But of course if we have faith it will result in works because works are the evidence of an underlying faith. Faith without works is impossible, works without faith are futile. Works springing from faith are like loaves of good, wholesome, energy-giving bread. Works alone are like stones in the desert, deceivingly loaf-like but devoid of life.

It's true that 'we love because Christ first loved us' (John 4:19).

Yet Paul urges the Ephesians to 'live a life worthy of [their] calling' (Ephesians 4:1). And in verse two he explains what this means - humility, gentleness, patience, bearing with one another in love. In verse three he tells them 'to make every effort'. Paul makes it perfectly clear that there is a real bond there (the automatic part) but some level of effort is required from us. Read the entire chapter with this in mind.

How many of us live like this? It's important to make the attempt even if we seem to fail. If we truly know Christ and are really aware of his love for us we will automatically do the right things. But our conscious mind is required as well, an effort of will and purpose.

Christ descended and therefore grappled with temptation just as we do. We can see how the love of the Father constantly guided and motivated him - 'I do only what I see the Father do' (John 5:16-30). But we also see how he was tempted in the wilderness (Matthew 4:1-11) and how he wrestled in Gethsemane (Matthew 26:36-46). He moved in his Father's constant love and approval, but he also had to make an effort of will. Because he is both 'up there' and 'down here', he has grappled with life just the same as we do, yet he is also able to reach us with heavenly truth and love. He is in both places and therefore we can triumph in him in both places - now and eternally, in the world and in the Kingdom of heaven.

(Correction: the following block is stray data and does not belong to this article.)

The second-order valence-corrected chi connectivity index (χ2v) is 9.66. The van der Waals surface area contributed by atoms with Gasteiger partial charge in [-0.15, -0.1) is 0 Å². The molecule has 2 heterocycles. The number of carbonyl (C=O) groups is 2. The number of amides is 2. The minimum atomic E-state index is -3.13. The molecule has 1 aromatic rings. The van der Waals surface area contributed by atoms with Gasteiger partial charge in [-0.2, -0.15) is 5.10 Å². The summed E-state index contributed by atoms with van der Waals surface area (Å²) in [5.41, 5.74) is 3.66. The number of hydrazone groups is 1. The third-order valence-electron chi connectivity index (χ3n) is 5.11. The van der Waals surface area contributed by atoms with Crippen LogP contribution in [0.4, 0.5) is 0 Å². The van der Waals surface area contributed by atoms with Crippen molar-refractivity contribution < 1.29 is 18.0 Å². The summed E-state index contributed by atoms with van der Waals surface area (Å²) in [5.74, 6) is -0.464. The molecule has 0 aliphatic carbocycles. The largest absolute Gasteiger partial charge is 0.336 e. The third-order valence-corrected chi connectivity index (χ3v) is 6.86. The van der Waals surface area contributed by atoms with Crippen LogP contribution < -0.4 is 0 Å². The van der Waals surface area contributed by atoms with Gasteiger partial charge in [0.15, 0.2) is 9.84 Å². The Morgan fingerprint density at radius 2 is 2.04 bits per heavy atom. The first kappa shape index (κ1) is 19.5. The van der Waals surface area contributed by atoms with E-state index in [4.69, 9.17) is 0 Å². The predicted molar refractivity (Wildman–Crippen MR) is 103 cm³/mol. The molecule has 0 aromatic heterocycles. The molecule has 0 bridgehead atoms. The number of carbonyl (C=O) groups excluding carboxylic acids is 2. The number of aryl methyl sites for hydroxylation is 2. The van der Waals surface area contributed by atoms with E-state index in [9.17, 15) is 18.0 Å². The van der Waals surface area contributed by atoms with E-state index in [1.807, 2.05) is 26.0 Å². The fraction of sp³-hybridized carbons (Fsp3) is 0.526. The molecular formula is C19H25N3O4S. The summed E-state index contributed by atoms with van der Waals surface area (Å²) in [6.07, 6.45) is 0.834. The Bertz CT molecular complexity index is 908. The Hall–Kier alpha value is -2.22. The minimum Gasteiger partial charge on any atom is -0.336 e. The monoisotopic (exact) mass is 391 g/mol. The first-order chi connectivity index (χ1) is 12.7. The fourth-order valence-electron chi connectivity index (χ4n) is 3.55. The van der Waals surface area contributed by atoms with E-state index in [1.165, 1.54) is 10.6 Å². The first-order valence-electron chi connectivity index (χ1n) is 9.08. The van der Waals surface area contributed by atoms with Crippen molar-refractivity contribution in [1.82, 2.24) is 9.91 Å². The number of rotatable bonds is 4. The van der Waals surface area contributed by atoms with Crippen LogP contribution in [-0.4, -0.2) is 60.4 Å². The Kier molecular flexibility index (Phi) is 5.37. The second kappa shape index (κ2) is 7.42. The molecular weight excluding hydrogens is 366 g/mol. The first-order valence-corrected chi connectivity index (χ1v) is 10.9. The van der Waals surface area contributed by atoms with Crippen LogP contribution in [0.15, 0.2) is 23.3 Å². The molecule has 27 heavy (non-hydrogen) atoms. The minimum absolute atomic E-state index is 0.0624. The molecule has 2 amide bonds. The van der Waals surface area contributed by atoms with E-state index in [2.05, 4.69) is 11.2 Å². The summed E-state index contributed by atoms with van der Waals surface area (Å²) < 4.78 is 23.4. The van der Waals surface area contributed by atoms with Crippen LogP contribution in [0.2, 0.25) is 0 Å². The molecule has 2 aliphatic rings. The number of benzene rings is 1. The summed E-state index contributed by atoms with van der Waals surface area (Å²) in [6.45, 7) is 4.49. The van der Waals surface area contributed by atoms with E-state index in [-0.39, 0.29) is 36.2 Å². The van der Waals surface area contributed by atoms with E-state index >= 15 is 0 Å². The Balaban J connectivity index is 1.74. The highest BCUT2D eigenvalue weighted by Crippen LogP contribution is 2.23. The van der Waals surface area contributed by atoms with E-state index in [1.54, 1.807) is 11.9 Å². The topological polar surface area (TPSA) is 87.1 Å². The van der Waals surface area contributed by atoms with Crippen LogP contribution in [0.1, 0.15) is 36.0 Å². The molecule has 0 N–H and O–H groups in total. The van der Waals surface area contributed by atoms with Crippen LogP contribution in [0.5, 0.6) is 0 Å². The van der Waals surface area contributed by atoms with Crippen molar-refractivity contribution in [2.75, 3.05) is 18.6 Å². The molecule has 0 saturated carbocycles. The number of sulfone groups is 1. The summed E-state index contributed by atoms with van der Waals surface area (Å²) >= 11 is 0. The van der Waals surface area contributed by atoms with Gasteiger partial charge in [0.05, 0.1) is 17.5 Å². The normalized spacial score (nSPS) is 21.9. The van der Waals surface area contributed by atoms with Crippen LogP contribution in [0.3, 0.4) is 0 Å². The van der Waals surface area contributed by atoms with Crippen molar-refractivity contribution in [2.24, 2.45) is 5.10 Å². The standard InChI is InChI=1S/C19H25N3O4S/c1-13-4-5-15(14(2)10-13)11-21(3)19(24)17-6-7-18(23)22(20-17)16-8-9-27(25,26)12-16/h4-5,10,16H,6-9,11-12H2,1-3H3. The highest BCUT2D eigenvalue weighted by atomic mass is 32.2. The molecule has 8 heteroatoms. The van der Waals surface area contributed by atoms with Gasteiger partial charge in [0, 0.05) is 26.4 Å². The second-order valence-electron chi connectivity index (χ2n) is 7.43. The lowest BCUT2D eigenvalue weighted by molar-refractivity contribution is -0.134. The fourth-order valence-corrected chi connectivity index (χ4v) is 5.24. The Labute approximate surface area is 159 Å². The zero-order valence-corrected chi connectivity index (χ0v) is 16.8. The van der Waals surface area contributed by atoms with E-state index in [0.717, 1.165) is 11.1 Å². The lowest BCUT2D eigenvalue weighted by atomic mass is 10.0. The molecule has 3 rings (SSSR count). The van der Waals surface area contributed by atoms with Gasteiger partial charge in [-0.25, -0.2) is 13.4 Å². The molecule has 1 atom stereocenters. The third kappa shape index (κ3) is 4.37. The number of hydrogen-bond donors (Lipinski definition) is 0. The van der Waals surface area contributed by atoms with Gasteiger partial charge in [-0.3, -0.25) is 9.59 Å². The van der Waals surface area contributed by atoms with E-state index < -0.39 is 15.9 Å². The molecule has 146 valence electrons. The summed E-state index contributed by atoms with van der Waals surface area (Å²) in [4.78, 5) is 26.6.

And out of his ascended bounty, in order to enable his church to function in a fallen world, he is able to give us apostles, prophets, evangelists, shepherds, and teachers. The very purpose of this is that we will all reach unity in the faith. All - not just a few, not just the majority - all!

Notice too that we are all to reach unity in two realms - the realm of faith (believing and doing) - and the realm of knowing Christ (trusting and resting). Effort and knowing his love. Our part and his part. Victory needs both!

And see the results! We will be fully mature, not tossed on the waves and blown by the wind but speaking the truth and growing into the Head. We grow from him, built in love, each of us working.

Built in love and doing our work - both!